Lindsay Case

Assistant Professor of Biology

Department: 

  • Biology

Room: 

68-333A
617-253-9430

Faculty Bio: 

Dr. Case joined MIT in 2021 as an assistant professor in the Department of Biology, where she studies the spatial organization of signal transduction. Dr. Case completed her PhD in Cell Biology at the National Institutes of Health through a joint training program with the University of North Carolina. As a graduate student she used advanced fluorescence microscopy techniques to study the spatiotemporal regulation between integrin adhesion and the actin cytoskeleton during cell migration. She completed postdoctoral training at UT Southwestern Medical Center in Dallas, Texas, where she studied how protein phase separation regulates transmembrane signaling. Her lab uses a combination of protein biophysics, biochemical reconstitution and cell-based assays to understand how the organization of signaling molecules at the plasma membrane controls downstream signaling.

Research Areas: 

Research Summary:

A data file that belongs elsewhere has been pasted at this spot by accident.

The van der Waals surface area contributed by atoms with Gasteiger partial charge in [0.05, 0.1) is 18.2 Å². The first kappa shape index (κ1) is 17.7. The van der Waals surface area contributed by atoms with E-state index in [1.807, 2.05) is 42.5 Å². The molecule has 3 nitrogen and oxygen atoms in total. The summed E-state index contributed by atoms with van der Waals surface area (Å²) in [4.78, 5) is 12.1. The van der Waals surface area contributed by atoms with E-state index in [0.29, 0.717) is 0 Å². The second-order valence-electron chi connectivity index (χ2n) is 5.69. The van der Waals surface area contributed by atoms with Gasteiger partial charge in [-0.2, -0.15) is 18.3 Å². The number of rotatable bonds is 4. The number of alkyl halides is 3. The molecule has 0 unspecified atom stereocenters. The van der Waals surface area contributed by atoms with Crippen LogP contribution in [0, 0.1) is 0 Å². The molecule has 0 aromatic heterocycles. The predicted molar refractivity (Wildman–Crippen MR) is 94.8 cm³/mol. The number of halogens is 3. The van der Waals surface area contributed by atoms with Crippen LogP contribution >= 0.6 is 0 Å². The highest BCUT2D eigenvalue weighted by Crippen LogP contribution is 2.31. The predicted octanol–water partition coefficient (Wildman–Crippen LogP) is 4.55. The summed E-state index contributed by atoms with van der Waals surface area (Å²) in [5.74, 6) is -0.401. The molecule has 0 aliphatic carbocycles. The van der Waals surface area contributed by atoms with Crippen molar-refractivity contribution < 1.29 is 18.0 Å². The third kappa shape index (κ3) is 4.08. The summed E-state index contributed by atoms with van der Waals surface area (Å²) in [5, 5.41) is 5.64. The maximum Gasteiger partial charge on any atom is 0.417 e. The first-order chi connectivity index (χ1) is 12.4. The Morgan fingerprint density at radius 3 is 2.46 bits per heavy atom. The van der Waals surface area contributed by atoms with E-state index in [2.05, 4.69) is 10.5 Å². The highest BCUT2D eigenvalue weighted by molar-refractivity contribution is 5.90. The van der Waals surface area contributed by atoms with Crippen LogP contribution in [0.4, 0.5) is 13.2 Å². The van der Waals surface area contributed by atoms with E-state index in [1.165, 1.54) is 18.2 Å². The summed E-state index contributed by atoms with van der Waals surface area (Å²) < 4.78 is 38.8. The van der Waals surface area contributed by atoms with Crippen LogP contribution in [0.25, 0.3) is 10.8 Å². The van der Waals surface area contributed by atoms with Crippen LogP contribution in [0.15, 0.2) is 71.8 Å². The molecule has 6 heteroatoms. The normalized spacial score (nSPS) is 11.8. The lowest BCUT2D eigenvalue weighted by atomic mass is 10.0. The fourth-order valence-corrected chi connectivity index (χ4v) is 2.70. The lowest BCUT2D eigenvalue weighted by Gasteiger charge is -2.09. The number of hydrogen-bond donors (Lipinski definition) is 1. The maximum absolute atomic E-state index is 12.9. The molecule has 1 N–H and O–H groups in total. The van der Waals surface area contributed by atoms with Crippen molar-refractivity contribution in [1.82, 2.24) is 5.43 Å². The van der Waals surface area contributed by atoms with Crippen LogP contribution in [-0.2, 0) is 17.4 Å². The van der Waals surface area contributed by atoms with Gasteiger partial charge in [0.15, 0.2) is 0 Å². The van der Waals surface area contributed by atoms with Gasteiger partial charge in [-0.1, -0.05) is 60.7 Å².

All living organisms are chemical systems that follow chemical and physical laws. However, cellular chemistry is both immensely complex and tightly regulated. To control biochemistry, eukaryotic cells rely on internal organization to compartmentalize specific reactions. The plasma membrane serves as a dynamic, complex signaling platform which senses and responds to information in the extracellular environment. We seek to understand the physical principles that drive self-organization at the plasma membrane. For example, we have found that liquid-liquid phase separation driven by multivalent protein interactions can drive the higher-order clustering of cell adhesion receptors on the plasma membrane, enhancing downstream signaling. Ongoing work is aimed at understanding how higher-order receptor clustering is initiated, how the composition of clusters is regulated, and how the chemical and material properties of a cluster controls the activities of signaling molecules. We hypothesize that physical and chemical properties, determined by the dynamic behaviors of component molecules, may be generally important in defining the biochemical activities of signaling clusters at the plasma membrane. We use a variety of approaches, including solution biophysics, live-cell quantitative fluorescence microscopy, and biochemical reconstitution on supported lipid bilayers.